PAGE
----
And we wonder how it is that two-thirds of our adult population are overweight or obese – and accelerating! Desperate de luxe.

Better, back in the day

Worse, we keep kidding ourselves that it’s from not enough exercise, too much junk food or other such rubbish – when all the while, we’re dosed to the gills with the world’s Number One growth booster.

Yes, rubbish. Back in the 50s and 60s, people platzed in front of the TV just as much as they do now – they weren’t stupid, it was cold out there.

They didn’t exercise either – gyms were for weight-lifting freaks, jogging hadn’t been invented and pilates classes weren’t even heard of.

Nor was diet much better. Where do you think our traditions of fish and chips, pies, or the Great British Fry-up all came from? Yeah, it was the War and desperate days of rationing and powdered eggs. But they had burgers and Coke too – just ask your grand-folks about Wimpy, the mooching greedy-guts from the Popeye cartoons.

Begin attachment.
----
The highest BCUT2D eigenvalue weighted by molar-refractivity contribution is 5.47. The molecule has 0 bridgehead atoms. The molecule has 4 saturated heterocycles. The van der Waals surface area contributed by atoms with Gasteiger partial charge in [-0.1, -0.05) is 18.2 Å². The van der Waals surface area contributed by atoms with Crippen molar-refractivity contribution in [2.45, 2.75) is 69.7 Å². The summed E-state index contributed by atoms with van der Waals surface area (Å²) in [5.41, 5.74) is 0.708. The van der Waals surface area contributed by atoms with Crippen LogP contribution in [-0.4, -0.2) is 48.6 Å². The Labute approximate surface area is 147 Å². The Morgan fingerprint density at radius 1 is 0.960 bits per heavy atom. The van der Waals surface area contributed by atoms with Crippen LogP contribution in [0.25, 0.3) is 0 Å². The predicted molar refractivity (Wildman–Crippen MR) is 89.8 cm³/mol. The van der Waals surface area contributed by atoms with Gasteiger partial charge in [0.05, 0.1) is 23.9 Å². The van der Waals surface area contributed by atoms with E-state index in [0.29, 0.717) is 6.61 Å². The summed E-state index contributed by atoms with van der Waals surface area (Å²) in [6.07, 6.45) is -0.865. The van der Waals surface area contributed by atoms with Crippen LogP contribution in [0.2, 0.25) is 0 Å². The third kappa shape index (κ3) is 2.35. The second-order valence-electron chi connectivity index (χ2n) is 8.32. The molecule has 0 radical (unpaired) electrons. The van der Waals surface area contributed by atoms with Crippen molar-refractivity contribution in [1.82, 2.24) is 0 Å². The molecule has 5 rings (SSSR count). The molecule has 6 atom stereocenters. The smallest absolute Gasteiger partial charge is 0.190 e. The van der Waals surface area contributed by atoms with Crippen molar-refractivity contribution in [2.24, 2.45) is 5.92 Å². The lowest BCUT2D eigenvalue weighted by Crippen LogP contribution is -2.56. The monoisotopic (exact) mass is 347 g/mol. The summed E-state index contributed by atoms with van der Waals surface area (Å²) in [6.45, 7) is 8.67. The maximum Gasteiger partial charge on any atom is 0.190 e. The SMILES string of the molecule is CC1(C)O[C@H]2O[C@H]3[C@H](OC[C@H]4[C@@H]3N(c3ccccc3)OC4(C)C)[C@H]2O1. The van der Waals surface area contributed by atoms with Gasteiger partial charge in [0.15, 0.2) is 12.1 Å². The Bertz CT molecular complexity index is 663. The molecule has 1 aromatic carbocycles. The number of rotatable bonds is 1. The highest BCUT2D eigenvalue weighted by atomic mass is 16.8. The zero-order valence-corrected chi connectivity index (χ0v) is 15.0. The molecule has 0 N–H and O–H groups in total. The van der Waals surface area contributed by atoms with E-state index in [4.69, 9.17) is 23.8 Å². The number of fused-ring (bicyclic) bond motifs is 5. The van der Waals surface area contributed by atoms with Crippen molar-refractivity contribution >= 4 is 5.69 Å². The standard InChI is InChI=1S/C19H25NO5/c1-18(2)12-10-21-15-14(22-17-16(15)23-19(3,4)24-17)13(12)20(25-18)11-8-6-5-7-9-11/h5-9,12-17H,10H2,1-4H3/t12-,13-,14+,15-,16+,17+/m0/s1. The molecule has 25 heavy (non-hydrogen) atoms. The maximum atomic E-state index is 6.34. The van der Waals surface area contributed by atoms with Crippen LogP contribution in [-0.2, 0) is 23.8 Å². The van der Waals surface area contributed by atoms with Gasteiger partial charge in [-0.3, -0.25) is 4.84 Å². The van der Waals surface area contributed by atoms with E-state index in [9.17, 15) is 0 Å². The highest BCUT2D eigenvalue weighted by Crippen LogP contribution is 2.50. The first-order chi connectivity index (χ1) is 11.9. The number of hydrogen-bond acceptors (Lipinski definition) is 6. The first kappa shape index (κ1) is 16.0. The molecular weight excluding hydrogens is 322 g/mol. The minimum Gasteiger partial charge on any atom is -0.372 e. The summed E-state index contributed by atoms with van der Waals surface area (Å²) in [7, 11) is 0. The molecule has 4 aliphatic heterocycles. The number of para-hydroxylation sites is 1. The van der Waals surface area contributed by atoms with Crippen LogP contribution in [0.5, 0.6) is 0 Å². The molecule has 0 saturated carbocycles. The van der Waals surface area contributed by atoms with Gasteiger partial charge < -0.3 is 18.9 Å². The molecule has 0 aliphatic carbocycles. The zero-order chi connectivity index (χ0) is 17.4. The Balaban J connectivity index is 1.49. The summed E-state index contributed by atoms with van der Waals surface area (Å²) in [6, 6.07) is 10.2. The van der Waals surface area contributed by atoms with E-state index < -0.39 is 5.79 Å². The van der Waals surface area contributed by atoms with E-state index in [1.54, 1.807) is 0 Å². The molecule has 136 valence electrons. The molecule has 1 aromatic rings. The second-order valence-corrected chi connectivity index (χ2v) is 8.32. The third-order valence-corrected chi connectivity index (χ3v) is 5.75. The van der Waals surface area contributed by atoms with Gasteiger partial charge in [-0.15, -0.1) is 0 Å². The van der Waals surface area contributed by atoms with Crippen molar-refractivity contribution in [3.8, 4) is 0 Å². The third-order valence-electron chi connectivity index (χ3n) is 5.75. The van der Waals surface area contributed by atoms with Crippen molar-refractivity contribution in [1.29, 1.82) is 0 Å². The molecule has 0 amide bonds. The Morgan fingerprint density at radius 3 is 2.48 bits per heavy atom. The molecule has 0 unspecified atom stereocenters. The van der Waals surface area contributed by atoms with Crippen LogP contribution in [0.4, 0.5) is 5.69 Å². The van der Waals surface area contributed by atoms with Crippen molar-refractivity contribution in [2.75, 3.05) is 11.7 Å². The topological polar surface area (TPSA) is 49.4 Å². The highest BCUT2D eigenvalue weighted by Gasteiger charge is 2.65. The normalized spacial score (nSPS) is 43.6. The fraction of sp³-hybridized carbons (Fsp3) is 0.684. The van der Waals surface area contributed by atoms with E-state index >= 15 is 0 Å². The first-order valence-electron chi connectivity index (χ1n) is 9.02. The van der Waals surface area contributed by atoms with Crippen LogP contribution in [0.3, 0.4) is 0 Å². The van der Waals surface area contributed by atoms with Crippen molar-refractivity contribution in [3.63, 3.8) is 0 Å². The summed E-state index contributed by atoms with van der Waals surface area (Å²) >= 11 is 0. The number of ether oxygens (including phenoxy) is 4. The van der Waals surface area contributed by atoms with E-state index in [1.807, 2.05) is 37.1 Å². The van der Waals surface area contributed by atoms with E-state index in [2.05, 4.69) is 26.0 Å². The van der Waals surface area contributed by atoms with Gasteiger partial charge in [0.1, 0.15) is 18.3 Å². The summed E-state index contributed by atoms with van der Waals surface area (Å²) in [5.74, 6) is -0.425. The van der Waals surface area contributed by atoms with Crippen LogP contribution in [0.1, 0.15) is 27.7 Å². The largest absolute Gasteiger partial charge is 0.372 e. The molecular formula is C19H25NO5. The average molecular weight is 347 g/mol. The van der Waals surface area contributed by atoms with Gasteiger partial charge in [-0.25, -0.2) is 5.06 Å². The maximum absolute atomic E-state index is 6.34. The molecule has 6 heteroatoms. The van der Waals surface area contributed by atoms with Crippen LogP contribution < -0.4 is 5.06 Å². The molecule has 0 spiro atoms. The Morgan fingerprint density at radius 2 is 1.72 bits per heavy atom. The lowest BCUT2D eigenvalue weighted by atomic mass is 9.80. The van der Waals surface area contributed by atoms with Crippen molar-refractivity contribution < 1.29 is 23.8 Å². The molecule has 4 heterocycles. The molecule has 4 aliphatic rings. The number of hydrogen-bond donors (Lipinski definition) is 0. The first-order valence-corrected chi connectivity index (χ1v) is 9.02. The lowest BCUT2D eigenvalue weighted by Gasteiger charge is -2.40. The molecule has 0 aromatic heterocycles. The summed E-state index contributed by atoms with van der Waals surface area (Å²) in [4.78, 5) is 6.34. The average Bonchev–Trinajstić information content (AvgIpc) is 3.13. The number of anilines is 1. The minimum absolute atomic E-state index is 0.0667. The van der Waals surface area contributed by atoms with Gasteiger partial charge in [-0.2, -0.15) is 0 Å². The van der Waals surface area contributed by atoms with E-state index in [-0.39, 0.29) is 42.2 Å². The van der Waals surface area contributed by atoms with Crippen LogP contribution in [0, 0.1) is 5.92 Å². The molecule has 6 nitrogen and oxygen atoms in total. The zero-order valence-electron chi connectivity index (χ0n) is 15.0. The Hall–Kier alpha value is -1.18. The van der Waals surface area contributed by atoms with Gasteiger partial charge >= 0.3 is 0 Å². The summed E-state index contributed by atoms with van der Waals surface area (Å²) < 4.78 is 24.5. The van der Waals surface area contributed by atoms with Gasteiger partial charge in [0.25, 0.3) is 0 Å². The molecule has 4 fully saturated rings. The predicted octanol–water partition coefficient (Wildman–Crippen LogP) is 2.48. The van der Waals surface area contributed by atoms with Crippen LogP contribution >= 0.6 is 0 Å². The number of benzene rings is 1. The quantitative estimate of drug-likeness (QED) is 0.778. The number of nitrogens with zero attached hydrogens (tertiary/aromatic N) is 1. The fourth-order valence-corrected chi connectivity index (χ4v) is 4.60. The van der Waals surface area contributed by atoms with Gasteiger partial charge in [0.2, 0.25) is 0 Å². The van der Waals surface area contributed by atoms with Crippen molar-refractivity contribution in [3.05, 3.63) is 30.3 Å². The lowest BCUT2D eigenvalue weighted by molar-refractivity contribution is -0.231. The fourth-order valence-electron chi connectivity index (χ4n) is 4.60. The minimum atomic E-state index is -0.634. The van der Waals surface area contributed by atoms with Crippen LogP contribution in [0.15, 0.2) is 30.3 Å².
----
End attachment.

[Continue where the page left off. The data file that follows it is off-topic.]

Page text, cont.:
But THEY WEREN’T FAT.

THEY didn’t chow antibiotics with every meal.

THEY didn’t eat the growth boosters because back then they didn’t exist.

But yeah, they had killer illnesses. Like TB, polio, pneumonia and flu – which in 1918 killed more people in six months than in both World Wars.

Just getting started – the slo-mo pandemic

A drop in the ocean today. Because THEY didn’t face the long-term misery of obesity and all the desperate complications – diabetes, heart disease, cancer, limb amputation.

Desperation stakes for sure – because ALL of us face them.

ALL of us ingest antibiotics in some form or other – a long-term phenomenon in meat, diary, vegetables, fruit, poultry, fish, cereals, grains, you name it – right across the food chain.

Except we’re all going to deny it to ourselves.

Our mind-set can’t accept it. Antibiotics are good – they save lives, they keep people healthy.

If only.